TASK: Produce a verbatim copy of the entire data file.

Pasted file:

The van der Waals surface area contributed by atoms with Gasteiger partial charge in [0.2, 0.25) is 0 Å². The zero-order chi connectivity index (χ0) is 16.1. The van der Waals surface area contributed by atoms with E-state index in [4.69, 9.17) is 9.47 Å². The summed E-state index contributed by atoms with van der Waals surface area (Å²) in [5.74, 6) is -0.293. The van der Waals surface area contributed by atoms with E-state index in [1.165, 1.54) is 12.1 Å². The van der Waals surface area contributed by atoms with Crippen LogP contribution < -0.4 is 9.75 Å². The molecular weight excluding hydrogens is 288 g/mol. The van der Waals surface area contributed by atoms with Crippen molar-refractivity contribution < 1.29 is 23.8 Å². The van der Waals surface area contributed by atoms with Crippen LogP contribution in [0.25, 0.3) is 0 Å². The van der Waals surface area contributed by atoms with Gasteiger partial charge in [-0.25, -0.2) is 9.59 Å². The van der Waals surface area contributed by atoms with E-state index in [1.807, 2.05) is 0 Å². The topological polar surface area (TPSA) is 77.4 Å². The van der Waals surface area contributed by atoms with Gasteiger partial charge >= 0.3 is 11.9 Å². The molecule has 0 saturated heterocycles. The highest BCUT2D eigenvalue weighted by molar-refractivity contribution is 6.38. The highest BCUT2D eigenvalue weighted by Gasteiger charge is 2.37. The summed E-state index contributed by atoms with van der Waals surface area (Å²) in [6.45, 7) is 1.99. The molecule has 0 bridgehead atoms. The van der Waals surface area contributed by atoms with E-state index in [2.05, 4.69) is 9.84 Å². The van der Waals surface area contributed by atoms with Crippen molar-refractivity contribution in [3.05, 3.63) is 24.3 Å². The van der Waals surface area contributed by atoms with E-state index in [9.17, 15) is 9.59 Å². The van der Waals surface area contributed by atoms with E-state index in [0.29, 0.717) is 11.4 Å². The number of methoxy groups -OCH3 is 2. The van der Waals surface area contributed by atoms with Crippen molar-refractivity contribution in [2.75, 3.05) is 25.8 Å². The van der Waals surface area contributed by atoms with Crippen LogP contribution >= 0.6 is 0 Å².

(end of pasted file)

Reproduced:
The van der Waals surface area contributed by atoms with Gasteiger partial charge in [0.2, 0.25) is 0 Å². The zero-order chi connectivity index (χ0) is 16.1. The van der Waals surface area contributed by atoms with E-state index in [4.69, 9.17) is 9.47 Å². The summed E-state index contributed by atoms with van der Waals surface area (Å²) in [5.74, 6) is -0.293. The van der Waals surface area contributed by atoms with E-state index in [1.165, 1.54) is 12.1 Å². The van der Waals surface area contributed by atoms with Crippen LogP contribution < -0.4 is 9.75 Å². The molecular weight excluding hydrogens is 288 g/mol. The van der Waals surface area contributed by atoms with Crippen molar-refractivity contribution < 1.29 is 23.8 Å². The van der Waals surface area contributed by atoms with Crippen LogP contribution in [0.25, 0.3) is 0 Å². The van der Waals surface area contributed by atoms with Gasteiger partial charge in [-0.25, -0.2) is 9.59 Å². The van der Waals surface area contributed by atoms with E-state index in [1.807, 2.05) is 0 Å². The topological polar surface area (TPSA) is 77.4 Å². The van der Waals surface area contributed by atoms with Gasteiger partial charge >= 0.3 is 11.9 Å². The molecule has 0 saturated heterocycles. The highest BCUT2D eigenvalue weighted by molar-refractivity contribution is 6.38. The highest BCUT2D eigenvalue weighted by Gasteiger charge is 2.37. The summed E-state index contributed by atoms with van der Waals surface area (Å²) in [6.45, 7) is 1.99. The molecule has 0 bridgehead atoms. The van der Waals surface area contributed by atoms with E-state index in [2.05, 4.69) is 9.84 Å². The van der Waals surface area contributed by atoms with Crippen molar-refractivity contribution in [3.05, 3.63) is 24.3 Å². The van der Waals surface area contributed by atoms with E-state index in [9.17, 15) is 9.59 Å². The van der Waals surface area contributed by atoms with E-state index in [0.29, 0.717) is 11.4 Å². The number of methoxy groups -OCH3 is 2. The van der Waals surface area contributed by atoms with Crippen molar-refractivity contribution in [2.75, 3.05) is 25.8 Å². The van der Waals surface area contributed by atoms with Crippen LogP contribution >= 0.6 is 0 Å².